Friedreich’s ataxia is an inherited genetic disease of the central nervous system in which there is a progressive deterioration of coordination and muscle control. It’s inherited from both parents,
Initial symptoms include curvature of the spine (scoliosis), slurred speech and the ability to walk deteriorates. [Diagnosed by balance difficulty and absence of reflexes.]
Walking becomes awkward and unsteady. Problems with co-ordination, control and balance become an ever-increasing problem – until a wheelchair is required for mobility. Arm and hand movement also become uncoordinated and uncontrolled. Which remain problematic when a wheelchair is required.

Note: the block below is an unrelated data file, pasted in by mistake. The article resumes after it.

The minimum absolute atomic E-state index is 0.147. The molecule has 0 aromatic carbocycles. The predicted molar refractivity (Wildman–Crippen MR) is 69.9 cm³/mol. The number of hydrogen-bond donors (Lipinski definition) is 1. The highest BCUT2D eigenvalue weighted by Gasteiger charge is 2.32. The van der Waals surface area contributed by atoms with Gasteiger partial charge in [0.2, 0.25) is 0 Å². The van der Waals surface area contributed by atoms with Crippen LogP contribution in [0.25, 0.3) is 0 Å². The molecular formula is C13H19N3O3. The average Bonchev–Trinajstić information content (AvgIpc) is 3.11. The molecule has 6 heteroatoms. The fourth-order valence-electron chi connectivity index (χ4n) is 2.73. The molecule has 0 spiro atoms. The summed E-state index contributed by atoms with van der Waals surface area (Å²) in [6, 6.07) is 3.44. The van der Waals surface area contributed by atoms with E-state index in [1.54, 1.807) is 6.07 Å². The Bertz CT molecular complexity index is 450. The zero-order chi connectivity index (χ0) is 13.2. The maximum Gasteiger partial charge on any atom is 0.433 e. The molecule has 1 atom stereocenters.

At an advanced stage, problems can include cardiac problems, shortness of breath, speech difficulty and hearing impairments. The disability becomes more severe as time progresses and complete physical care is required. Speech and hearing problems are also prevalent.
Life expectancy is generally shorter, although some people can live into their 60s or beyond. As with many degenerative diseases of the nervous system, there is currently no cure or effective treatment for Friedreich’s ataxia. Clinical research and drug therapies continue.
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